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Driving value in talent processes using analytics

Imagine abandoning traditional resumes and campus interviews in favor of online games, videos, and algorithms to identify and land fresh recruits.
Driving value in talent processes using analytics
Carla Arellano

Brings a background in finance and organization in helping companies strengthen and transform their culture and talent management and create value using people analytics

Neel Gandhi

Advises leading organizations on how to strengthen their talent-management capabilities and build an HR function that operates as a true strategic partner and value driver for the business

Imagine abandoning traditional resumes and campus interviews in favor of online games, videos, and algorithms to identify and land fresh recruits to your company. Welcome to the budding new world of talent acquisition—a radical change that embeds advanced people analytics into HR processes.

Consumer-products giant Unilever, for one, already has made hundreds of global entry-level job and internship hires using such advanced analytics and artificial intelligence tools. Candidates now need only click on a Unilever ad on Facebook or a targeted career-advice site and use their LinkedIn profile to fill out an application.

If an algorithm that sifts applications sends theirs along, they play a set of online games that assess their skills. If they clear that hurdle, they submit video interviews through a website or app. The lucky finalists then get in front of a hiring manager.

Unilever and other employers are finding that the real value in advanced people analytics is the ability to make the process a sustainable, repeatable process. And in our view, it’s at the heart of four core shifts required to achieve HR 3.0—the vision for maximizing HR functions to deliver greater value.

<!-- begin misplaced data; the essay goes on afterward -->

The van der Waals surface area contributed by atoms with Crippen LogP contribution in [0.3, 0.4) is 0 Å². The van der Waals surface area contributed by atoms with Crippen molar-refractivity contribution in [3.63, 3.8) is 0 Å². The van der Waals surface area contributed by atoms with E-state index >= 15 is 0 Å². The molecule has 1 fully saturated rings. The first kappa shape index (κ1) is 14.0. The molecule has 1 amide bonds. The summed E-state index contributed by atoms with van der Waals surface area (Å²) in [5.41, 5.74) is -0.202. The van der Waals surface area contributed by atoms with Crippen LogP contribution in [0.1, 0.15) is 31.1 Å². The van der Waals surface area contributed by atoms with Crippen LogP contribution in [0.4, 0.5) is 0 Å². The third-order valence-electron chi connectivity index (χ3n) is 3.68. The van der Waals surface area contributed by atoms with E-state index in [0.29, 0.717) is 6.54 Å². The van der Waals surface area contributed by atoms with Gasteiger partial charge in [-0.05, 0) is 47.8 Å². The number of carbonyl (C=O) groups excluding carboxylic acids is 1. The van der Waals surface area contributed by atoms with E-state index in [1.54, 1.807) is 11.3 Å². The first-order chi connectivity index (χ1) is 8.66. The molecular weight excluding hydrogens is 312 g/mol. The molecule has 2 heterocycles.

Embedding analytics applies insights from advanced data analysis to HR decisions. In many cases, this process automates the decision itself based on the analytical insight. Unilever is a prime example of this implantation to select which resumes pass through initial screens.

In fact, McKinsey’s People Analytics team has demonstrated repeatedly to clients that an algorithm can more effectively screen resumes than a human being. How? By producing better talent decisions, as measured by the success of recruits in their new roles and by removing unconscious bias from the hiring process.

Employers should replicate this principle across as many HR processes as possible. Take succession planning, which can and should be disrupted by data analytics. Choosing three-to-five potential successors for important leadership roles proves to be a key part of best practices for organizational development and talent management. But many organizations do it inconsistently. While managers and HR business partners sometimes confer about potential successors and, on occasion, refer back to those discussions when a role emerges, such early planning is often later ignored.

Analyzing the past experiences of successful employees, their key capabilities, or the learning opportunities associated with success in a given role can yield several potential successors automatically. Plus, the data can be updated frequently with little effort. Also, successor candidates can be connected systematically to the learning opportunities that will better qualify them for a role—again, without human judgment.

Automation has been a buzzword for years. And HR departments have deployed automation technologies effectively in processes that don’t require judgment or real human insight. Embedding analytics is the next step in that journey.

Today, automating insight-generating processes to produce better talent decisions rates as a core step HR can take to build a concrete connection between talent and business value.

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